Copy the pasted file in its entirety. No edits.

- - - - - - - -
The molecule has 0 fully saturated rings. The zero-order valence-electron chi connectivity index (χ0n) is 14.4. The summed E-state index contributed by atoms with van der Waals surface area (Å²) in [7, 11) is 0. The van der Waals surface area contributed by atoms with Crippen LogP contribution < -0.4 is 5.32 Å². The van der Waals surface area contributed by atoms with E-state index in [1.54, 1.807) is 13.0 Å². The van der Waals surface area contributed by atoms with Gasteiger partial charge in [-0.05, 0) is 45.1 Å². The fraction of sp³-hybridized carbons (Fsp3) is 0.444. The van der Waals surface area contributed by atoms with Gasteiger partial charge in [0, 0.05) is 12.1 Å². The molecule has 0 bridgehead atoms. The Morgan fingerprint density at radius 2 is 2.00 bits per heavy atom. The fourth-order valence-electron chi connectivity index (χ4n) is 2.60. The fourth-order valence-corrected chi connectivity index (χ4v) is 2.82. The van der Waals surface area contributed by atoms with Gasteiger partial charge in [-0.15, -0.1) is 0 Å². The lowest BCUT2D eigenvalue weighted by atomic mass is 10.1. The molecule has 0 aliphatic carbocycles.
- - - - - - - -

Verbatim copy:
The molecule has 0 fully saturated rings. The zero-order valence-electron chi connectivity index (χ0n) is 14.4. The summed E-state index contributed by atoms with van der Waals surface area (Å²) in [7, 11) is 0. The van der Waals surface area contributed by atoms with Crippen LogP contribution < -0.4 is 5.32 Å². The van der Waals surface area contributed by atoms with E-state index in [1.54, 1.807) is 13.0 Å². The van der Waals surface area contributed by atoms with Gasteiger partial charge in [-0.05, 0) is 45.1 Å². The fraction of sp³-hybridized carbons (Fsp3) is 0.444. The van der Waals surface area contributed by atoms with Gasteiger partial charge in [0, 0.05) is 12.1 Å². The molecule has 0 bridgehead atoms. The Morgan fingerprint density at radius 2 is 2.00 bits per heavy atom. The fourth-order valence-electron chi connectivity index (χ4n) is 2.60. The fourth-order valence-corrected chi connectivity index (χ4v) is 2.82. The van der Waals surface area contributed by atoms with Gasteiger partial charge in [-0.15, -0.1) is 0 Å². The lowest BCUT2D eigenvalue weighted by atomic mass is 10.1. The molecule has 0 aliphatic carbocycles.